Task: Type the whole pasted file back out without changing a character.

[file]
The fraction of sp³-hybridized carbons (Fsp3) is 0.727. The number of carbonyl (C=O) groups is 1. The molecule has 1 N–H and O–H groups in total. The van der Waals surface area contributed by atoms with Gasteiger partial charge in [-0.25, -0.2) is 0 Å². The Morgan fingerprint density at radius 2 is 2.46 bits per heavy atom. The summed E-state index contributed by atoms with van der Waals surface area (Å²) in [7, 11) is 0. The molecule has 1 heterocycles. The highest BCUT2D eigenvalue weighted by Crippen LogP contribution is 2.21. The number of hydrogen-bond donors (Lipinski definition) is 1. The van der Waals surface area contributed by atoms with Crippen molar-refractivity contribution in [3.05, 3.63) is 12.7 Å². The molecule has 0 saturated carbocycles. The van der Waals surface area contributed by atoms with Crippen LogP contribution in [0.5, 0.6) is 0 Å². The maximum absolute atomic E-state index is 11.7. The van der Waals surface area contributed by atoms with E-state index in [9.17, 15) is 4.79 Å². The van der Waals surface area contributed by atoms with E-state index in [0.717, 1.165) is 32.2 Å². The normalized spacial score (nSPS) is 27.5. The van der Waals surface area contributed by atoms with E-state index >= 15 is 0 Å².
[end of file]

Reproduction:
The fraction of sp³-hybridized carbons (Fsp3) is 0.727. The number of carbonyl (C=O) groups is 1. The molecule has 1 N–H and O–H groups in total. The van der Waals surface area contributed by atoms with Gasteiger partial charge in [-0.25, -0.2) is 0 Å². The Morgan fingerprint density at radius 2 is 2.46 bits per heavy atom. The summed E-state index contributed by atoms with van der Waals surface area (Å²) in [7, 11) is 0. The molecule has 1 heterocycles. The highest BCUT2D eigenvalue weighted by Crippen LogP contribution is 2.21. The number of hydrogen-bond donors (Lipinski definition) is 1. The van der Waals surface area contributed by atoms with Crippen molar-refractivity contribution in [3.05, 3.63) is 12.7 Å². The molecule has 0 saturated carbocycles. The van der Waals surface area contributed by atoms with Crippen LogP contribution in [0.5, 0.6) is 0 Å². The maximum absolute atomic E-state index is 11.7. The van der Waals surface area contributed by atoms with E-state index in [9.17, 15) is 4.79 Å². The van der Waals surface area contributed by atoms with E-state index in [0.717, 1.165) is 32.2 Å². The normalized spacial score (nSPS) is 27.5. The van der Waals surface area contributed by atoms with E-state index >= 15 is 0 Å².